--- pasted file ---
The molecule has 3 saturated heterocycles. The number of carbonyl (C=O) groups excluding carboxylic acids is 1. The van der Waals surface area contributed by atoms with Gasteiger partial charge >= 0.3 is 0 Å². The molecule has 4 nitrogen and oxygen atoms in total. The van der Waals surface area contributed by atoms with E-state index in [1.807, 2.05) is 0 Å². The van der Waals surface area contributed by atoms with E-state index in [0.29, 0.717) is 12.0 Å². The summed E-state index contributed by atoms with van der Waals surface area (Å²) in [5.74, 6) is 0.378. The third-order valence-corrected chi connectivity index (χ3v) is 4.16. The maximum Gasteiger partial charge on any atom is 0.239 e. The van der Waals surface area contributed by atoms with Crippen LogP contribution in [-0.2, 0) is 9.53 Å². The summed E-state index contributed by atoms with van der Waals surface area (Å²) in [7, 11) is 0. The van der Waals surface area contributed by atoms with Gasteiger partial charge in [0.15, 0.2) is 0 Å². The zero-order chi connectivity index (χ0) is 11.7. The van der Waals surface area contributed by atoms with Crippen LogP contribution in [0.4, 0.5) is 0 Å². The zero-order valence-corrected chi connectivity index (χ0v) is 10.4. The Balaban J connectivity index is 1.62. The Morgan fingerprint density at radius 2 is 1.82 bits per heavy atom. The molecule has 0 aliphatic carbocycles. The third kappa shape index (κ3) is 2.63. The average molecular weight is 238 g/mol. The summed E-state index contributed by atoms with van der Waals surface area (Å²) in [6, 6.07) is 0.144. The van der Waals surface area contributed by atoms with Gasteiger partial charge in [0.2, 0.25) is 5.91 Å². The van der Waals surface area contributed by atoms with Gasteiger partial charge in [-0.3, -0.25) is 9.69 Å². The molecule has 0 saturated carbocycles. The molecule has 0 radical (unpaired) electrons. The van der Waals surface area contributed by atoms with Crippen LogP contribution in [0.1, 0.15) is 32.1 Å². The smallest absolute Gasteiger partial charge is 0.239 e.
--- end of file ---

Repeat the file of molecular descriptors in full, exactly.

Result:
The molecule has 3 saturated heterocycles. The number of carbonyl (C=O) groups excluding carboxylic acids is 1. The van der Waals surface area contributed by atoms with Gasteiger partial charge >= 0.3 is 0 Å². The molecule has 4 nitrogen and oxygen atoms in total. The van der Waals surface area contributed by atoms with E-state index in [1.807, 2.05) is 0 Å². The van der Waals surface area contributed by atoms with E-state index in [0.29, 0.717) is 12.0 Å². The summed E-state index contributed by atoms with van der Waals surface area (Å²) in [5.74, 6) is 0.378. The third-order valence-corrected chi connectivity index (χ3v) is 4.16. The maximum Gasteiger partial charge on any atom is 0.239 e. The van der Waals surface area contributed by atoms with Crippen LogP contribution in [-0.2, 0) is 9.53 Å². The summed E-state index contributed by atoms with van der Waals surface area (Å²) in [7, 11) is 0. The van der Waals surface area contributed by atoms with Gasteiger partial charge in [0.15, 0.2) is 0 Å². The zero-order chi connectivity index (χ0) is 11.7. The van der Waals surface area contributed by atoms with Crippen LogP contribution in [0.4, 0.5) is 0 Å². The zero-order valence-corrected chi connectivity index (χ0v) is 10.4. The Balaban J connectivity index is 1.62. The Morgan fingerprint density at radius 2 is 1.82 bits per heavy atom. The molecule has 0 aliphatic carbocycles. The third kappa shape index (κ3) is 2.63. The average molecular weight is 238 g/mol. The summed E-state index contributed by atoms with van der Waals surface area (Å²) in [6, 6.07) is 0.144. The van der Waals surface area contributed by atoms with Gasteiger partial charge in [0.2, 0.25) is 5.91 Å². The van der Waals surface area contributed by atoms with Gasteiger partial charge in [-0.3, -0.25) is 9.69 Å². The molecule has 0 saturated carbocycles. The molecule has 0 radical (unpaired) electrons. The van der Waals surface area contributed by atoms with Crippen LogP contribution in [0.1, 0.15) is 32.1 Å². The smallest absolute Gasteiger partial charge is 0.239 e.